The subject of Christians and tipping is back in the headlines thanks to the pastor in St. Louis who not only left no tip but threw in a sanctimonious sermon to top it off. In case you haven’t heard here’s a brief synopsis:
Pastor and friends enjoy a good meal at Applebee’s accompanied by excellent service.
Pastor receives a check with an automatic 18% “six or more” gratuity added to the total.
Pastor is not happy. Pastor crosses out the $6.29 tip, writes instead “0” and adds this zinger: “I give God 10%. Why do you get 18?”
Pastor signs the receipt with “Pastor.”
Later that day, a waitress who had not served the pastor took a picture of the receipt and posted it online with a note reading, “My mistake…I’m sure Jesus will pay for my rent and groceries.” The internet went crazy.
After seeing her receipt, complete with her signature on the internet, the pastor complais to Applebee’s which promptly fires the poster.
The pastor apologizes saying that her actions show a “lapse in my character and judgment.” She continues, “My heart is really broken. I’ve brought embarrassment to my church and ministry.” You think? Another case of a Christian gone bad?
I’m not going to come down hard on the pastor. While I do give a generous tip to servers I’m not always so generous in the kindness department to telemarketers, tech support people, and a few others. Nope. I’m not in a position to throw rocks.
The pastor is right. She did bring embarrassment to her church, ministry, and, I think, to Jesus. How about us? Anything we’re doing to embarrass Jesus?
According to studies, God has a flock full of cheapskates.
The joke is old and a “groaner” but true nonetheless, “What’s the difference between Christians and canoes? Canoes tip.”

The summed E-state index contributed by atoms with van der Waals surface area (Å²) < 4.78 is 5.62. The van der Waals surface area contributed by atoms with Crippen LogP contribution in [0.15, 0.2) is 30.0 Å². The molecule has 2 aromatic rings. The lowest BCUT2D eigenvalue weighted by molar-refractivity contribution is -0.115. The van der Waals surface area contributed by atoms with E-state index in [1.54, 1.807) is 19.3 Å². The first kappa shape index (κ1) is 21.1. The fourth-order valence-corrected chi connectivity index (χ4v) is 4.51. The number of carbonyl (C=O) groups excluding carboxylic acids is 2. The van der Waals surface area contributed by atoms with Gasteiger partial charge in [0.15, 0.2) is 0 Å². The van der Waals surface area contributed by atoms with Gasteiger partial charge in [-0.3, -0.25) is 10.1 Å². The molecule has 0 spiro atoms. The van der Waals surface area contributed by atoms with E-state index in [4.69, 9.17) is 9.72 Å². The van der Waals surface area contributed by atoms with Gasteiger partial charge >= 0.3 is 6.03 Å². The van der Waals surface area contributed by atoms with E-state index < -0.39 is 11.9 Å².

A 2012 study by Cornell University tipping expert Michael Lynn showed that Jews and people with no religion tip better than self-identified Christians. The personal stories of servers being stiffed by Christians are sad. To top it off, instead of leaving money, some leave a cheesy gospel tract – a practice called tipping with a tract.
One server got excited when he saw what he thought was a $10 bill under a plate Instead, it was a fake bill with these words, “Some things are better than money.” Turn it over and it reads, “like your eternal salvation, that was bought and paid for by Jesus going to the cross.” The server posted photos of the note with these words, “I have never been more atheist.” I don’t think the tract worked. I wonder how many people have given their lives to Christ because a customer tipped them with a tract instead of money?
“Everybody at Chili’s hates waiting on Christians,” says one server.
“I believe there is a group called c.a.t.s. that congregates every Sunday after church at the restaurants of their choice and it stands for christians against tipping servers.”
“No one wants the church crowd,” writes Amanda, a server in Iowa: “they don’t tip.”
Some restaurant experts say that Sunday is famous for having the highest food sales but the lowest tips.
So next time we go out to eat, get a call from a telemarketer, or talk to a rep on the phone about a problem, I’ll ask myself:
How can I preach about an extravagant, grace-giving God and be stingy?
Am I letting Jesus speak through me? Matthew 5:16, 1 Peter 2:12
Am I seeing Jesus in people? Matthew 25:40